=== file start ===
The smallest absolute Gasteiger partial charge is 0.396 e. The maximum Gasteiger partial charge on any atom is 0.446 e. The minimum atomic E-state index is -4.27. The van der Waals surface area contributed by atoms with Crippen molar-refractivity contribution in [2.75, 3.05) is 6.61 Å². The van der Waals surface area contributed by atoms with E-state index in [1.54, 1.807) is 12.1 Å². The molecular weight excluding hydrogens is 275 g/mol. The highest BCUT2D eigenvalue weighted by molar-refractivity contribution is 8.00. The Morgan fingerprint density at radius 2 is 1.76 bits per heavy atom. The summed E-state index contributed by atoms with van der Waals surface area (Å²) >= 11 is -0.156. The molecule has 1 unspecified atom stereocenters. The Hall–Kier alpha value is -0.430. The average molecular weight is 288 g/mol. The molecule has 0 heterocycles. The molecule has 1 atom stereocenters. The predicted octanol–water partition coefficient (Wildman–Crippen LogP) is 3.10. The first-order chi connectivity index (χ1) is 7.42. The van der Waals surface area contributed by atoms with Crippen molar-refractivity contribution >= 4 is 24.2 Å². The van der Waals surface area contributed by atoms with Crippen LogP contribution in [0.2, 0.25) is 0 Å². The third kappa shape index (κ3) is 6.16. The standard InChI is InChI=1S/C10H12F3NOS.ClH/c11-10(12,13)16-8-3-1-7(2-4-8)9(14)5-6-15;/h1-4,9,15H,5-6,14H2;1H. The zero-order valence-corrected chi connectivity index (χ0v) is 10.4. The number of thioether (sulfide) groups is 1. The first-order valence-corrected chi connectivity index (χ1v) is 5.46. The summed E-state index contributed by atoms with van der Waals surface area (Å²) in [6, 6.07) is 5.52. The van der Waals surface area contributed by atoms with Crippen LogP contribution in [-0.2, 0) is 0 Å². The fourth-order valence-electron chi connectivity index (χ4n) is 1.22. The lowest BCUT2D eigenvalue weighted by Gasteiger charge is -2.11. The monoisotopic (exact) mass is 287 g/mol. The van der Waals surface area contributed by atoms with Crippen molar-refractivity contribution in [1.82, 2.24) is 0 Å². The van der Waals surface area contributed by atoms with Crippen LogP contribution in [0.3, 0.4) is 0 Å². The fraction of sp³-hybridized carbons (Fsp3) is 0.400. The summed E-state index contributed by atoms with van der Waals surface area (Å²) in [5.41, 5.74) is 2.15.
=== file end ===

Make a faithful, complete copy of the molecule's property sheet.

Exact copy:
The smallest absolute Gasteiger partial charge is 0.396 e. The maximum Gasteiger partial charge on any atom is 0.446 e. The minimum atomic E-state index is -4.27. The van der Waals surface area contributed by atoms with Crippen molar-refractivity contribution in [2.75, 3.05) is 6.61 Å². The van der Waals surface area contributed by atoms with E-state index in [1.54, 1.807) is 12.1 Å². The molecular weight excluding hydrogens is 275 g/mol. The highest BCUT2D eigenvalue weighted by molar-refractivity contribution is 8.00. The Morgan fingerprint density at radius 2 is 1.76 bits per heavy atom. The summed E-state index contributed by atoms with van der Waals surface area (Å²) >= 11 is -0.156. The molecule has 1 unspecified atom stereocenters. The Hall–Kier alpha value is -0.430. The average molecular weight is 288 g/mol. The molecule has 0 heterocycles. The molecule has 1 atom stereocenters. The predicted octanol–water partition coefficient (Wildman–Crippen LogP) is 3.10. The first-order chi connectivity index (χ1) is 7.42. The van der Waals surface area contributed by atoms with Crippen molar-refractivity contribution >= 4 is 24.2 Å². The van der Waals surface area contributed by atoms with Crippen LogP contribution in [0.2, 0.25) is 0 Å². The third kappa shape index (κ3) is 6.16. The standard InChI is InChI=1S/C10H12F3NOS.ClH/c11-10(12,13)16-8-3-1-7(2-4-8)9(14)5-6-15;/h1-4,9,15H,5-6,14H2;1H. The zero-order valence-corrected chi connectivity index (χ0v) is 10.4. The number of thioether (sulfide) groups is 1. The first-order valence-corrected chi connectivity index (χ1v) is 5.46. The summed E-state index contributed by atoms with van der Waals surface area (Å²) in [6, 6.07) is 5.52. The van der Waals surface area contributed by atoms with Crippen LogP contribution in [-0.2, 0) is 0 Å². The fourth-order valence-electron chi connectivity index (χ4n) is 1.22. The lowest BCUT2D eigenvalue weighted by Gasteiger charge is -2.11. The monoisotopic (exact) mass is 287 g/mol. The van der Waals surface area contributed by atoms with Crippen molar-refractivity contribution in [1.82, 2.24) is 0 Å². The van der Waals surface area contributed by atoms with Crippen LogP contribution in [0.3, 0.4) is 0 Å². The fraction of sp³-hybridized carbons (Fsp3) is 0.400. The summed E-state index contributed by atoms with van der Waals surface area (Å²) in [5.41, 5.74) is 2.15.